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Holiday Spirit Brings Out the Best in UCR Students


Holiday Spirit Brings Out the Best in UCR Students

Several campus organizations hold drives to collect items for the less fortunate

(December 13, 2011)

Members of Alpha Pi Sigma worked with CASA of Riverside County to collect teddy bears throughout the month of November. The bears will go to children in the foster care system in Riverside County. From left to right, Jacquelyn Torres, Katie Cueva, Daylisi Talavera and Dulce Martinez.Enlarge

Members of Alpha Pi Sigma worked with CASA of Riverside County to collect teddy bears throughout the month of November. The bears will go to children in the foster care system in Riverside County. From left to right, Jacquelyn Torres, Katie Cueva, Daylisi Talavera and Dulce Martinez.

RIVERSIDE, Calif. (www.ucr.edu) – With the holidays approaching, Santa Claus and his elves have gotten a little help from some remarkable volunteers in campus organizations at the University of California, Riverside.

Earlier this year, UC Riverside was recognized by Washington Monthly’s 2011 national university rankings as the top school in the country in the category of “service.” The ranking was based on the number of students participating in community service and the total number of service hours performed, both relative to school size.

“The university has over 350 student organizations and our students provide over 10,000 hours of community service and charitable works throughout the year,” said Tonantzin Oseguera, assistant dean of students. “It’s not just during the holiday season.”

But UCR organizations have stepped up in a big way this holiday season. Here are a few examples.

Toys for Tots

Sigma Alpha Lambda honor society partnered with Student Special Services, the UCR Association of Veterans and Service members and other campus departments and organizations in sponsoring a campus-wide Toys for Tots drive. Collection bins were set up across the campus, with members of the U.S. Marine Corps scheduled to pick up the donations on Wednesday, Dec. 14.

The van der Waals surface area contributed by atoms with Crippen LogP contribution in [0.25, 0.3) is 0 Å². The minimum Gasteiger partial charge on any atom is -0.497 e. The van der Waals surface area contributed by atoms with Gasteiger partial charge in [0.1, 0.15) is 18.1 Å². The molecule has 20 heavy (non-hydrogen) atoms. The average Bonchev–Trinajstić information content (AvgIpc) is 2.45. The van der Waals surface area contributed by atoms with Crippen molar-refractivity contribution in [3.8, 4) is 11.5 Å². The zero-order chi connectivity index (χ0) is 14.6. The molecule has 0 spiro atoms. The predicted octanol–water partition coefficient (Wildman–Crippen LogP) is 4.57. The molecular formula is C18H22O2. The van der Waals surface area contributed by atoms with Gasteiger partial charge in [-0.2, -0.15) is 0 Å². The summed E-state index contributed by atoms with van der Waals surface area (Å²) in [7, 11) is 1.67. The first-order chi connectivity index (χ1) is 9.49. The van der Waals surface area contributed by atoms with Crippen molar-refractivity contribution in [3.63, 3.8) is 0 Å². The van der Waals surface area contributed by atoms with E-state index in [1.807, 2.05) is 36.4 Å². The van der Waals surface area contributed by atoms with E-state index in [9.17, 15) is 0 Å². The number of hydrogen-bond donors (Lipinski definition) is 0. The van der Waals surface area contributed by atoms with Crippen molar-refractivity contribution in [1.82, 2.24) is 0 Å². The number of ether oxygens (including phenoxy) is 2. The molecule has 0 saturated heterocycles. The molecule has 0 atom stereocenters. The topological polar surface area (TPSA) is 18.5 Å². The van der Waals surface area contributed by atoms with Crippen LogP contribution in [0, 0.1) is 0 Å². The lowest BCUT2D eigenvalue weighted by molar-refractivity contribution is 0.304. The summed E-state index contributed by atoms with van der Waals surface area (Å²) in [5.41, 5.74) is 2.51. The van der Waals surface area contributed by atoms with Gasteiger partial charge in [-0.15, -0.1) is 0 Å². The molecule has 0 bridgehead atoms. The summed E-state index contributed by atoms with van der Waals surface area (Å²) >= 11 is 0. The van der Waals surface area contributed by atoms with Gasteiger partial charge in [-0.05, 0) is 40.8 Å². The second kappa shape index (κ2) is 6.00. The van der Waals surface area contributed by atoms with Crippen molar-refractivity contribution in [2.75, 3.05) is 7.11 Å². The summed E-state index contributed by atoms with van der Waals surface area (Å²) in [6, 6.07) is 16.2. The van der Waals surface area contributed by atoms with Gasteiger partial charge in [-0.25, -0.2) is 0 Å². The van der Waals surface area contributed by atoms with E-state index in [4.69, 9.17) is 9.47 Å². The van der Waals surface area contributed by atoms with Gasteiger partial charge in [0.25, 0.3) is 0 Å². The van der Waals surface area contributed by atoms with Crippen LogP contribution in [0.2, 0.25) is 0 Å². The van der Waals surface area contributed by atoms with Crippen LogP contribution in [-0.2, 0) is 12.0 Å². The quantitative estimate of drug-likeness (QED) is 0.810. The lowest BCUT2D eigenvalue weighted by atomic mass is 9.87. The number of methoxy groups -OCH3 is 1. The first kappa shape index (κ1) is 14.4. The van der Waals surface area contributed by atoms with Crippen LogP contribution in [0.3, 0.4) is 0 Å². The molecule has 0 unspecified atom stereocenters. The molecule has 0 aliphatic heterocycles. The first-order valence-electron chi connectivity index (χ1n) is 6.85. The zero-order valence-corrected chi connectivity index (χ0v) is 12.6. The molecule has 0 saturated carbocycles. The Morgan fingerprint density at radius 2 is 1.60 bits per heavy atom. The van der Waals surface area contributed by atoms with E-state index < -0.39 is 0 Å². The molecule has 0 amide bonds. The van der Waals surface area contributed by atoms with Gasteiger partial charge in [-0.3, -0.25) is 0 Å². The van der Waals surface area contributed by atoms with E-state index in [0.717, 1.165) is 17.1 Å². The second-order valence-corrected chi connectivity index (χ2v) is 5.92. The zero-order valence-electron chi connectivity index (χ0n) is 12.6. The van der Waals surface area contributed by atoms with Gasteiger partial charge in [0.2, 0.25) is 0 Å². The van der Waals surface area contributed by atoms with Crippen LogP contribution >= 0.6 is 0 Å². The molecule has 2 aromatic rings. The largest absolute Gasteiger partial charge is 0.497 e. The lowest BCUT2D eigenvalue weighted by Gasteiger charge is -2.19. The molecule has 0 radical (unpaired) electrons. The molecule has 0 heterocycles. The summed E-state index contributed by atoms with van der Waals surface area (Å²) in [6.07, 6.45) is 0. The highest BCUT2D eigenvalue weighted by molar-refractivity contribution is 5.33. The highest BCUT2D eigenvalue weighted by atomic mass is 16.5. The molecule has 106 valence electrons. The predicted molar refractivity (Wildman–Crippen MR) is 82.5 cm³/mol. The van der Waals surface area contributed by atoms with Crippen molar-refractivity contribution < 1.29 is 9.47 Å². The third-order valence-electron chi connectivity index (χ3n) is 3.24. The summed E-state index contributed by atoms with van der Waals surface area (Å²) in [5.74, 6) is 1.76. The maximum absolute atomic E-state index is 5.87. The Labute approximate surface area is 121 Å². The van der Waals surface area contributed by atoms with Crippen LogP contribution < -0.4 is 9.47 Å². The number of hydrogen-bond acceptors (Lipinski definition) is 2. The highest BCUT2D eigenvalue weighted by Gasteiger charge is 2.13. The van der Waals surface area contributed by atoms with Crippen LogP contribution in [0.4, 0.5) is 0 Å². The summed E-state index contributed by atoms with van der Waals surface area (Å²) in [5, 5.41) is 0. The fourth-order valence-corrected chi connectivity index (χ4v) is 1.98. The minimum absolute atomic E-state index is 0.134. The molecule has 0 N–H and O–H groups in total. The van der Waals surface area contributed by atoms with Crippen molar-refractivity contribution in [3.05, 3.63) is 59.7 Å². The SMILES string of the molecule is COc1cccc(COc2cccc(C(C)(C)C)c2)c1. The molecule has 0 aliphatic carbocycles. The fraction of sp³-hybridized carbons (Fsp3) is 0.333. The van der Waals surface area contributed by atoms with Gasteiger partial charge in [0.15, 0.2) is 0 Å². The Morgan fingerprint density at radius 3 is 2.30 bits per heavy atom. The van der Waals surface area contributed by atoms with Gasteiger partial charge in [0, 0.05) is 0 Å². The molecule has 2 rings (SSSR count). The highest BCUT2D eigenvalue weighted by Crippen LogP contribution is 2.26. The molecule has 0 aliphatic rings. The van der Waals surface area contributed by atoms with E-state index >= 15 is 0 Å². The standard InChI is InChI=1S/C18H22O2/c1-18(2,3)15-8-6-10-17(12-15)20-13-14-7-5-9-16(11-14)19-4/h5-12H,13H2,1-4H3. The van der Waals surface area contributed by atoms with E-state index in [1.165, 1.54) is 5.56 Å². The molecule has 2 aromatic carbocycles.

Toys will also be collected at the Dec. 14 men’s basketball game vs. UC Santa Cruz at the Student Recreation Center.

SAL President Lu Chen, a senior business major with a concentration in finance and international management, said it is the second year that they have sponsored the program.

“Toys for Tots is a really good charity,” she said. “When I became president, I knew it was something we wanted to continue.”

Toys for Tots was started in 1947 when Marine Corps Reserve Maj. Bill Hendricks collected more than 5,000 toys for children in the Los Angeles area. The program was expanded nationwide the following year. In 2010, more than 16.7 million toys were distributed to nearly 7.2 million children nationwide.

Chen said her goal is to have 200 toys donated by the UC Riverside community, and that the toys are scheduled to be distributed at Riverside’s Cesar Chavez Center.

Chen was grateful for the many departments on campus that assisted in the Toys for Tots campaign, and she hopes to see the program continue to grow in the years to come.

Toys may be dropped off at Student Special Services in Costo Hall 125, the HUB Lobby Card Office, the Student Life Office (HUB 228), the SoBA Business Office (Olmstead 2340), the Honors Office (Olmstead 2316) and the first-floor lobby of Hinderaker Hall.

Teddy Bears for Foster Care Kids

The Alpha Pi Sigma sorority teamed up with Court Appointed Special Advocates (CASA) for Riverside County to collect teddy bears for kids in the foster care system. Every Wednesday throughout the month of November, sorority members could be found near the Bell Tower, collecting bears of all shapes and sizes.

“This is a new project for us,” said Katie Cueva, a fourth-year psychology and women’s studies major. “CASA is something that we wanted to get more involved with.”

CASA recruits, trains and supports community volunteers who assist the courts in representing the best interests of abused and neglected children in the courtroom and other settings, including helping them find safe and permanent homes.